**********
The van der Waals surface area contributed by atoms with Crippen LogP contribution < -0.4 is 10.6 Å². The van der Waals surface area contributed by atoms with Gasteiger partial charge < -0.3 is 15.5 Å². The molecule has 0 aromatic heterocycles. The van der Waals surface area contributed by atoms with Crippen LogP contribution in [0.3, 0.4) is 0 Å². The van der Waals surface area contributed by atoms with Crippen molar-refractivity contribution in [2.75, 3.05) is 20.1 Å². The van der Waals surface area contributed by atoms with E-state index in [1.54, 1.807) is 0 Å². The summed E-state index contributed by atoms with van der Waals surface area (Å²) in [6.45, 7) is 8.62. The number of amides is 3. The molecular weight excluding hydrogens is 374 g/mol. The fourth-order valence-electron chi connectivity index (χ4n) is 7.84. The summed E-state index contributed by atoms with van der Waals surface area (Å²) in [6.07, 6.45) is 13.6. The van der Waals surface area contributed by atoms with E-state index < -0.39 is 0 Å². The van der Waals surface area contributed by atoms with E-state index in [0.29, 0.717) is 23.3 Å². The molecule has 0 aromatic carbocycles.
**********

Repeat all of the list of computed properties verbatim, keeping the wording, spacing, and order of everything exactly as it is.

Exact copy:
The van der Waals surface area contributed by atoms with Crippen LogP contribution < -0.4 is 10.6 Å². The van der Waals surface area contributed by atoms with Gasteiger partial charge < -0.3 is 15.5 Å². The molecule has 0 aromatic heterocycles. The van der Waals surface area contributed by atoms with Crippen LogP contribution in [0.3, 0.4) is 0 Å². The van der Waals surface area contributed by atoms with Crippen molar-refractivity contribution in [2.75, 3.05) is 20.1 Å². The van der Waals surface area contributed by atoms with E-state index in [1.54, 1.807) is 0 Å². The summed E-state index contributed by atoms with van der Waals surface area (Å²) in [6.45, 7) is 8.62. The number of amides is 3. The molecular weight excluding hydrogens is 374 g/mol. The fourth-order valence-electron chi connectivity index (χ4n) is 7.84. The summed E-state index contributed by atoms with van der Waals surface area (Å²) in [6.07, 6.45) is 13.6. The van der Waals surface area contributed by atoms with E-state index < -0.39 is 0 Å². The van der Waals surface area contributed by atoms with E-state index in [0.29, 0.717) is 23.3 Å². The molecule has 0 aromatic carbocycles.